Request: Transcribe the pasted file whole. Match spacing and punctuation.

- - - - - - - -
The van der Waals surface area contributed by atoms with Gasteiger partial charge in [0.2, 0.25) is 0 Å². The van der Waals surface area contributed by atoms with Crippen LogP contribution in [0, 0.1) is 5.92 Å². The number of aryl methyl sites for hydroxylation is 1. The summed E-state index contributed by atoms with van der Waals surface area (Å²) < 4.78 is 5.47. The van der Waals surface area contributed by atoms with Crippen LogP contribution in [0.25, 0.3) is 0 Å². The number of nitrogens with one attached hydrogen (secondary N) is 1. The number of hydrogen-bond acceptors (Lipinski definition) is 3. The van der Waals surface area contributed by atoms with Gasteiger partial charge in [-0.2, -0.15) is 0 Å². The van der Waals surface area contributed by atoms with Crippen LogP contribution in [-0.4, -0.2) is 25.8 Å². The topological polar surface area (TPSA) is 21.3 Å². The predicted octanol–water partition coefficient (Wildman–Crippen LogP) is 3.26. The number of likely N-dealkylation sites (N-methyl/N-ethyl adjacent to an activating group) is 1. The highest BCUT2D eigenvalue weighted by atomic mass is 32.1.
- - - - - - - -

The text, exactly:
The van der Waals surface area contributed by atoms with Gasteiger partial charge in [0.2, 0.25) is 0 Å². The van der Waals surface area contributed by atoms with Crippen LogP contribution in [0, 0.1) is 5.92 Å². The number of aryl methyl sites for hydroxylation is 1. The summed E-state index contributed by atoms with van der Waals surface area (Å²) < 4.78 is 5.47. The van der Waals surface area contributed by atoms with Crippen LogP contribution in [0.25, 0.3) is 0 Å². The number of nitrogens with one attached hydrogen (secondary N) is 1. The number of hydrogen-bond acceptors (Lipinski definition) is 3. The van der Waals surface area contributed by atoms with Gasteiger partial charge in [-0.2, -0.15) is 0 Å². The van der Waals surface area contributed by atoms with Crippen LogP contribution in [-0.4, -0.2) is 25.8 Å². The topological polar surface area (TPSA) is 21.3 Å². The predicted octanol–water partition coefficient (Wildman–Crippen LogP) is 3.26. The number of likely N-dealkylation sites (N-methyl/N-ethyl adjacent to an activating group) is 1. The highest BCUT2D eigenvalue weighted by atomic mass is 32.1.